Limbic Entertainment previously stated that citizens will be "fully simulated," which could affect the productivity and stability of the population. Can you elaborate on this design and explain how you implemented it?
Cool: Individual citizens (or "agents," as we call them internally) make autonomous decisions based on their individual needs and their perception of Tropico. In other words, there is no supervising algorithm that analyzes the game state and manages the agents based on its calculations. The core of this system was one of the first features to get implemented in a rudimentary state, where each agent would just go through a simple cycle of fulfilling their needs in dedicated buildings. The system was incrementally extended by agents deciding what to do, where to do it, and how to get there.
Previous Tropico games were made using different engines. What made Unreal Engine 4 a good fit for Tropico 6?
Cool: Everyone on the team has had extensive experience working with Unreal from previous projects and felt confident continuing development with Unreal Engine. Unreal also has a strong feature set that is beneficial to Tropico 6 like multiplayer, materials/rendering features, and foliage system.
With vibrant colors, realistic water, and a plethora of visual variety, Tropico 6 features the best graphics in the series by far. How did you go about nailing the game's visuals?
Cool: We classified the visual style we wanted to go for as "Caribbean Romanticism." If you take a screenshot from any location in the game, we wanted it to be worthy of a great "Visit Tropico" postcard. Our tech artists really worked their magic during development to produce high-quality assets. In addition, our level designers created a vast variety of maps that perfectly blended a natural look with gameplay destinations and points of interest with eye-catching details.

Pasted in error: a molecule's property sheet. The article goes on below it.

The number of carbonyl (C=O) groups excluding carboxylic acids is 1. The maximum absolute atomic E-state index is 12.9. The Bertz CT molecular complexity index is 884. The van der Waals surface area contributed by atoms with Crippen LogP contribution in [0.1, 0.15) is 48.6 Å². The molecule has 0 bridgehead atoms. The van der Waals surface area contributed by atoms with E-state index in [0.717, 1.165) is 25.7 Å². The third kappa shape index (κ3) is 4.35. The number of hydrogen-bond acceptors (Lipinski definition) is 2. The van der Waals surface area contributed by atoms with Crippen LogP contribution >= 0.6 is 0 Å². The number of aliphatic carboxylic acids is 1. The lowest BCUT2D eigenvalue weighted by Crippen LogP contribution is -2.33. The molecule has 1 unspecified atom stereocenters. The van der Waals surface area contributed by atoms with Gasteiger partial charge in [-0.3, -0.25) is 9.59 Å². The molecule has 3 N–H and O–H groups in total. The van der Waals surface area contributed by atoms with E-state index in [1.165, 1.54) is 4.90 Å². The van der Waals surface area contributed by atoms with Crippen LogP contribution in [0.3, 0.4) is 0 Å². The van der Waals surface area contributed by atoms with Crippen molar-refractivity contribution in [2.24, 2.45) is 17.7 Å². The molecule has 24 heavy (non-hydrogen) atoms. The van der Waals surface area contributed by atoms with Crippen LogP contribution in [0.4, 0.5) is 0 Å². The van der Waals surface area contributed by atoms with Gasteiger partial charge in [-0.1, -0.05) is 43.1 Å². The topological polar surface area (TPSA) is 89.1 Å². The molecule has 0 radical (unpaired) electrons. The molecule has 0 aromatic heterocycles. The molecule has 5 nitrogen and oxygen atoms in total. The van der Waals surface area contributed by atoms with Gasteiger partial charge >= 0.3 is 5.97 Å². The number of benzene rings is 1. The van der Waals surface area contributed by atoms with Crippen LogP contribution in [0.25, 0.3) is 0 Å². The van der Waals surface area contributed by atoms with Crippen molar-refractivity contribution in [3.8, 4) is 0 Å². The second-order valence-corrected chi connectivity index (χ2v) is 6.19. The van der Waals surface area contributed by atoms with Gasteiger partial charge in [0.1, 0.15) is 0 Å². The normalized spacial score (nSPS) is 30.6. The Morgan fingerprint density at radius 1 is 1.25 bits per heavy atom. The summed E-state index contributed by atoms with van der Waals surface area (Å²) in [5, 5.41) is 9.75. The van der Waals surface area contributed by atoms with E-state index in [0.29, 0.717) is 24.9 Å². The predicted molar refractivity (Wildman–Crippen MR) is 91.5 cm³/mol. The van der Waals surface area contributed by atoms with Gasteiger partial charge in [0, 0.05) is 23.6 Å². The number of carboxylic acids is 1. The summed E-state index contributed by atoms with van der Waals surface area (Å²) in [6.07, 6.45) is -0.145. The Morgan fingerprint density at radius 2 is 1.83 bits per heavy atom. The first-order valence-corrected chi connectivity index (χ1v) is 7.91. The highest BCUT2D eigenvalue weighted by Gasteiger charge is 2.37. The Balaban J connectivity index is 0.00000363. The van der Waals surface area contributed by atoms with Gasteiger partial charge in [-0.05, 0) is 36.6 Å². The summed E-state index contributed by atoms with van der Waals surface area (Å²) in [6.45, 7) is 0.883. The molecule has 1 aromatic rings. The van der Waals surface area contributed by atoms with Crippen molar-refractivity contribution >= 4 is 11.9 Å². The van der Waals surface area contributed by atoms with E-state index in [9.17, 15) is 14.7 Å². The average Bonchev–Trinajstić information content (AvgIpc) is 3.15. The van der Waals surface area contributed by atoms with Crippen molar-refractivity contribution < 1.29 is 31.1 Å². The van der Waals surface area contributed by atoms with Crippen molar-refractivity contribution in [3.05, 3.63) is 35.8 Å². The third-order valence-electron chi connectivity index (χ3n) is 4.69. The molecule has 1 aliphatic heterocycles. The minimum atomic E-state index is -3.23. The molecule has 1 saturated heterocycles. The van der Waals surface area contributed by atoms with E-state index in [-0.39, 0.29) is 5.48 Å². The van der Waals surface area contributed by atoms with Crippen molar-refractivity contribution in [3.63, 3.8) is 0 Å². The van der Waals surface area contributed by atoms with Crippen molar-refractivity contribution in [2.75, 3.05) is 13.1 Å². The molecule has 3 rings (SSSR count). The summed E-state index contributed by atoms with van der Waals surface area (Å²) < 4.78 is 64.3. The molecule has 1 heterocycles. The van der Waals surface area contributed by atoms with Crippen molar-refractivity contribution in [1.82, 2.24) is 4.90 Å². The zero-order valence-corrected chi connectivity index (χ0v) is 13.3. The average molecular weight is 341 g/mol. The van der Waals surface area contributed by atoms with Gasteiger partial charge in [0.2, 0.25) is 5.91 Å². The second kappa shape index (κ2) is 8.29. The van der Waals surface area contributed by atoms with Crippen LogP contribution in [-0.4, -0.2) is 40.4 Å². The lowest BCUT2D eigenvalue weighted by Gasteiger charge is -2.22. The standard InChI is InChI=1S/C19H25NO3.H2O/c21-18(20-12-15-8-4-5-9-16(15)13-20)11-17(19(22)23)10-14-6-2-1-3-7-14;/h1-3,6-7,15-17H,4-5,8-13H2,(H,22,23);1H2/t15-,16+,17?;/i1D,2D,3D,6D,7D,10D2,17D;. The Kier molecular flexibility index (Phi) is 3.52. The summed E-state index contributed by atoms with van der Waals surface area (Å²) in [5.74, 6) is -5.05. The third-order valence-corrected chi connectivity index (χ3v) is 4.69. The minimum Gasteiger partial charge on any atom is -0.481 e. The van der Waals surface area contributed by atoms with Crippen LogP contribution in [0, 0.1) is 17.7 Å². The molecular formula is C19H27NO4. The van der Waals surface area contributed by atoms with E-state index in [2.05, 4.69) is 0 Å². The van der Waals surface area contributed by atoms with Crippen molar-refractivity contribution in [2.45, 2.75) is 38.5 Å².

In previous Tropico games, players generally had one big island to play around with, but Tropico 6 features archipelagos that contain several small islands that players can inhabit. Can you talk about the move to this design?
Cool: If you have an island in a realistic setting, naval transportation should be part of the game. There wasn’t any downside not being able to go to other islands in the previous games, we always wanted to! By traveling to new islands via archipelagos completely opened up new features, content, challenges, and story possibilities.
Did the studio leverage Blueprints in any capacity?
Cool: Yes, we built our missions’ flow based on logic driven via parameters set by level designers in Blueprints.
Does the studio have any favorite UE4 tools or features?
Cool: We like UE4’s packaging/cooking tools, along with the BuildGraph automation system, which gives us more flexibility, especially deploying to multiple platforms/stores.
Profiling tools from simple commands to capture profiling data visualization and analysis tools also came in handy!
Is there anything you would like to let Tropico fans know about the sixth installment of the series?
Cool: We want to thank all Tropico fans for their trust and passion for Tropico. We hope you have a blast playing the game!
Thanks again for your time. Where can players learn more about Tropico 6?
Cool: People can head to the Kalypso website to buy the game and sign up for the newsletter to get information on patches and future DLCs! Viva Tropico!